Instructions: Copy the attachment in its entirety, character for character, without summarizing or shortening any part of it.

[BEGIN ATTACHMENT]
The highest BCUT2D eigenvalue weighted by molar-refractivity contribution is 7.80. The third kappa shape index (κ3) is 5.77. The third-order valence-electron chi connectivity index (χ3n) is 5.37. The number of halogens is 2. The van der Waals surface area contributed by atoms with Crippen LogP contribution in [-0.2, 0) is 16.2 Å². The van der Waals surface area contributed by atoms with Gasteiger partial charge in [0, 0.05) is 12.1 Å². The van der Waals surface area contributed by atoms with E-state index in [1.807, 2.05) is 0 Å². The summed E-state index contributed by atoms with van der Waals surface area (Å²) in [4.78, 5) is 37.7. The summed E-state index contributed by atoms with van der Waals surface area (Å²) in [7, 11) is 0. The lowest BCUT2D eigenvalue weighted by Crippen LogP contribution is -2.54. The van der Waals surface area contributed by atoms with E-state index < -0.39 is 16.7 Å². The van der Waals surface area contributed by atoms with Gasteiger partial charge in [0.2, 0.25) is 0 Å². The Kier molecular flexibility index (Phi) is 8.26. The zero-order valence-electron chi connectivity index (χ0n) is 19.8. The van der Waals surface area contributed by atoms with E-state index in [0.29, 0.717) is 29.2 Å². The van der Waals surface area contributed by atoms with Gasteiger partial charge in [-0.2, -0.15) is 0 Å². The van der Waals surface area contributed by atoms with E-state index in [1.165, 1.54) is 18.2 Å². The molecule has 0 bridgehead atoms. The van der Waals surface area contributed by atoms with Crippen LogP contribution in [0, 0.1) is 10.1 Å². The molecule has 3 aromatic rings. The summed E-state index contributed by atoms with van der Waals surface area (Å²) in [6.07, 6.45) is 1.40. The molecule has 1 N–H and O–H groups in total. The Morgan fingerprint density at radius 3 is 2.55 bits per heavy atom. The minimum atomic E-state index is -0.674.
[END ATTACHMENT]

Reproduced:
The highest BCUT2D eigenvalue weighted by molar-refractivity contribution is 7.80. The third kappa shape index (κ3) is 5.77. The third-order valence-electron chi connectivity index (χ3n) is 5.37. The number of halogens is 2. The van der Waals surface area contributed by atoms with Crippen LogP contribution in [-0.2, 0) is 16.2 Å². The van der Waals surface area contributed by atoms with Gasteiger partial charge in [0, 0.05) is 12.1 Å². The van der Waals surface area contributed by atoms with E-state index in [1.807, 2.05) is 0 Å². The summed E-state index contributed by atoms with van der Waals surface area (Å²) in [4.78, 5) is 37.7. The summed E-state index contributed by atoms with van der Waals surface area (Å²) in [7, 11) is 0. The lowest BCUT2D eigenvalue weighted by Crippen LogP contribution is -2.54. The van der Waals surface area contributed by atoms with E-state index < -0.39 is 16.7 Å². The van der Waals surface area contributed by atoms with Gasteiger partial charge in [0.2, 0.25) is 0 Å². The Kier molecular flexibility index (Phi) is 8.26. The zero-order valence-electron chi connectivity index (χ0n) is 19.8. The van der Waals surface area contributed by atoms with E-state index in [0.29, 0.717) is 29.2 Å². The van der Waals surface area contributed by atoms with Gasteiger partial charge in [-0.2, -0.15) is 0 Å². The van der Waals surface area contributed by atoms with E-state index in [1.165, 1.54) is 18.2 Å². The molecule has 0 bridgehead atoms. The van der Waals surface area contributed by atoms with Crippen LogP contribution in [0, 0.1) is 10.1 Å². The molecule has 3 aromatic rings. The summed E-state index contributed by atoms with van der Waals surface area (Å²) in [6.07, 6.45) is 1.40. The molecule has 1 N–H and O–H groups in total. The Morgan fingerprint density at radius 3 is 2.55 bits per heavy atom. The minimum atomic E-state index is -0.674.